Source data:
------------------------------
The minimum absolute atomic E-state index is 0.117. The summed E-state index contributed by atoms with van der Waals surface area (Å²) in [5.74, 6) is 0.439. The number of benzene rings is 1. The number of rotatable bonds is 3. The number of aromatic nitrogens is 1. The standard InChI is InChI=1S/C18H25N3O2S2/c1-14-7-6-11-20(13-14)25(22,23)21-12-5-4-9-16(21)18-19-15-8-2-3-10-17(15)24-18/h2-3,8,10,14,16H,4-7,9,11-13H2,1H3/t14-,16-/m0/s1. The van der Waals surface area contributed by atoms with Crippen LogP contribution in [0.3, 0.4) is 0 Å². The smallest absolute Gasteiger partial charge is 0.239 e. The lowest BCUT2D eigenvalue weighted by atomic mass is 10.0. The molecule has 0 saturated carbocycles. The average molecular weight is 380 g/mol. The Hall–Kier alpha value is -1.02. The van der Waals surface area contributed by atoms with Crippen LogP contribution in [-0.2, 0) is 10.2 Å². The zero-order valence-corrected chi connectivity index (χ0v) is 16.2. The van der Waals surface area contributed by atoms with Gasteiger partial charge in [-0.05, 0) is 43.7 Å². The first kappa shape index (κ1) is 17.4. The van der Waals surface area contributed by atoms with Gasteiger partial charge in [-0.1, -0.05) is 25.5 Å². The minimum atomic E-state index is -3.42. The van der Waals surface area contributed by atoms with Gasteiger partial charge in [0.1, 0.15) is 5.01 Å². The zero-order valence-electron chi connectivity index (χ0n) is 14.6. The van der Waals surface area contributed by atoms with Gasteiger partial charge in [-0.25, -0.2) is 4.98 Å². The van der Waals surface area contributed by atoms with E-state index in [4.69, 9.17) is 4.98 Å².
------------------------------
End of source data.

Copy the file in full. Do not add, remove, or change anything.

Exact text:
The minimum absolute atomic E-state index is 0.117. The summed E-state index contributed by atoms with van der Waals surface area (Å²) in [5.74, 6) is 0.439. The number of benzene rings is 1. The number of rotatable bonds is 3. The number of aromatic nitrogens is 1. The standard InChI is InChI=1S/C18H25N3O2S2/c1-14-7-6-11-20(13-14)25(22,23)21-12-5-4-9-16(21)18-19-15-8-2-3-10-17(15)24-18/h2-3,8,10,14,16H,4-7,9,11-13H2,1H3/t14-,16-/m0/s1. The van der Waals surface area contributed by atoms with Crippen LogP contribution in [0.3, 0.4) is 0 Å². The smallest absolute Gasteiger partial charge is 0.239 e. The lowest BCUT2D eigenvalue weighted by atomic mass is 10.0. The molecule has 0 saturated carbocycles. The average molecular weight is 380 g/mol. The Hall–Kier alpha value is -1.02. The van der Waals surface area contributed by atoms with Crippen LogP contribution in [-0.2, 0) is 10.2 Å². The zero-order valence-corrected chi connectivity index (χ0v) is 16.2. The van der Waals surface area contributed by atoms with Gasteiger partial charge in [-0.05, 0) is 43.7 Å². The first kappa shape index (κ1) is 17.4. The van der Waals surface area contributed by atoms with Gasteiger partial charge in [-0.1, -0.05) is 25.5 Å². The minimum atomic E-state index is -3.42. The van der Waals surface area contributed by atoms with Gasteiger partial charge in [0.1, 0.15) is 5.01 Å². The zero-order valence-electron chi connectivity index (χ0n) is 14.6. The van der Waals surface area contributed by atoms with Gasteiger partial charge in [-0.25, -0.2) is 4.98 Å². The van der Waals surface area contributed by atoms with E-state index in [4.69, 9.17) is 4.98 Å².